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King Mackerel vs Mackerel- Which Fish Takes The Crown?

king mackerel vs mackerel

Having a hard time differentiating between King Mackerel and Mackerel? Don’t sweat it! We’ve all been there once in our lives. That’s why we’re here to help you out.

When it comes to fishing, there are a lot of different species to choose from. But two of the most popular fish in the ocean are King Mackerel and Mackerel. These two fish are often compared to each other, and people often wonder which one takes the crown. Let’s take a closer look at these fish and see which one comes out on top.

Picking the right fish is easier than rocket science, especially when one has our guide.

King Mackerel

Also known as Kingfish, is a popular game fish that is found in the Western Atlantic and Gulf of Mexico. This fish is known for being a challenging catch, making it a popular target for experienced fishermen. Overview:

Physical Characteristics

  • King Mackerel are large and strong, with an elongated body and streamlined shape that helps them swim quickly through the water.
  • They can grow up to 72 inches in length and weigh over 100 pounds, although most are caught at around 20-30 pounds.
  • The upper part of the body is bluish-green and the sides are silver, with a distinctive lateral line that runs down the length of the body.
  • They have a single dorsal fin that is deeply notched, and a small second dorsal fin towards the tail.
  • Their sharp teeth are designed for feeding on smaller fish, squid, and shrimp.


  • King Mackerel are typically found in open water habitats, such as reefs, wrecks, and offshore structures like oil rigs.
  • They prefer warmer water temperatures, typically between 68-86°F.
  • During the summer months, they migrate north along the Atlantic coast, and then return south during the winter.

Fishing Techniques

Fishing Techniques

  • It is known for their speed and strength, which makes them a challenging catch for even experienced fishermen.
  • Trolling is a popular technique for catching King Mackerel, as they are often found in schools and will strike at fast-moving lures.
  • Live bait is also effective, with common choices including herring, sardines, and mullet.
  • King Mackerel are typically caught using heavy spinning or conventional tackle, as their size and strength requires a sturdy fishing setup.

Culinary Uses

  • King Mackerel is a popular fish for cooking, with a firm, meaty texture and a rich, distinctive taste.
  • It can be grilled, broiled, or baked, and is often served with a variety of seasonings and sauces.
  • King Mackerel is also a popular fish for smoking, and is often used to make fish dip or spread.


Mackerel Fishing Season

Is a popular fish that is found in many different parts of the world, including the Atlantic, Pacific, and Indian Oceans. Overview:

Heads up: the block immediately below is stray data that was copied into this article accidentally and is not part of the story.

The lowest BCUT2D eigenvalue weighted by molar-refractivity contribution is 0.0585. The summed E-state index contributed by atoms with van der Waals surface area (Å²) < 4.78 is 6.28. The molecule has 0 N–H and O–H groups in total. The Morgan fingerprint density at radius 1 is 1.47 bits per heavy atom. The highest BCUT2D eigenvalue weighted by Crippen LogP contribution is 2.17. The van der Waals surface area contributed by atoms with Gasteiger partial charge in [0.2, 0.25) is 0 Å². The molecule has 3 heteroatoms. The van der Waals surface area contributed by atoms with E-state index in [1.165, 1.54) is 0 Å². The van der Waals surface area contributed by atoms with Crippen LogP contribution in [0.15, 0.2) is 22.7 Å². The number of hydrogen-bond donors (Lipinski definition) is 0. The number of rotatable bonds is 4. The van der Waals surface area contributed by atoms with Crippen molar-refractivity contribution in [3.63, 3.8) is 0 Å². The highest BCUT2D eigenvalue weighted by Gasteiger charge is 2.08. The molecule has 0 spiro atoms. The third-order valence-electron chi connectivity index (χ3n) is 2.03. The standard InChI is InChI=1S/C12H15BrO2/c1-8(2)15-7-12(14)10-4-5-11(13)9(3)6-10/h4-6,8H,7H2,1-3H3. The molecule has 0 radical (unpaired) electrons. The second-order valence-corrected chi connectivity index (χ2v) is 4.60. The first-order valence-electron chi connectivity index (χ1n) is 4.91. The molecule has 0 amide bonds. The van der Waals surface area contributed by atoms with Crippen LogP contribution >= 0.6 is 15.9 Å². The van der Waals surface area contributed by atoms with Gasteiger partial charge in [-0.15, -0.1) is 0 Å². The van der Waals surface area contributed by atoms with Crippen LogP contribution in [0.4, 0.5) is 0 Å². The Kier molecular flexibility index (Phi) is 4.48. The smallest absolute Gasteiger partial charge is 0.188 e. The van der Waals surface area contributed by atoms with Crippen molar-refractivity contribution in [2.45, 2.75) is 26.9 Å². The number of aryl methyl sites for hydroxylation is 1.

Physical Characteristics

  • Mackerel have an elongated, torpedo-shaped body that is designed for speed and agility in the water.
  • They typically range in size from 8-12 inches, although some species can grow up to 18 inches in length.
  • The upper part of the body is greenish-blue and the sides are silver, with a series of wavy, dark stripes that run down the length of the body.
  • Mackerel have a single dorsal fin that is deeply notched, and a small second dorsal fin towards the tail.
  • Their sharp teeth are designed for feeding on smaller fish, squid, and shrimp.


  • Mackerel are found in a variety of habitats, including coastal waters, estuaries, and open ocean environments.
  • They prefer cooler water temperatures, typically between 45-60°F, and are often found in areas with strong currents.
  • Some species of mackerel, such as the Atlantic mackerel, migrate long distances to feed and spawn.

Fishing Techniques

Fishing Techniques

  • Mackerel are a popular fish for recreational anglers and commercial fishermen alike, with a variety of techniques used to catch them.
  • Jigging is a popular technique for catching mackerel, as well as trolling with lures and live bait.
  • Mackerel are typically caught using light to medium spinning or conventional tackle, as they do not grow to be as large as other game fish.

Culinary Uses

  • Mackerel is a popular fish for cooking, with a rich, oily flesh and a distinctive taste.
  • It can be grilled, broiled, or baked, and is often served with a variety of seasonings and sauces.
  • Mackerel is also a popular fish for smoking, and is often used to make fish dip or spread.

So which is the better choice, King Mackerel vs Mackerel?

This is overview might be too short for you if you’re a fishing novice. So, feel free to advance to our in-depth discussion on the two fish.

King Mackerel vs Mackerel: A Quick Overview

King Mackerel and Mackerel are similar-looking fishes of two different species. It might be hard for you to tell them apart. So, we’ve made a comparative table to help you differentiate:

Factors King mackerel Mackerel
Size About 19.7-35.4 inches About 12 inches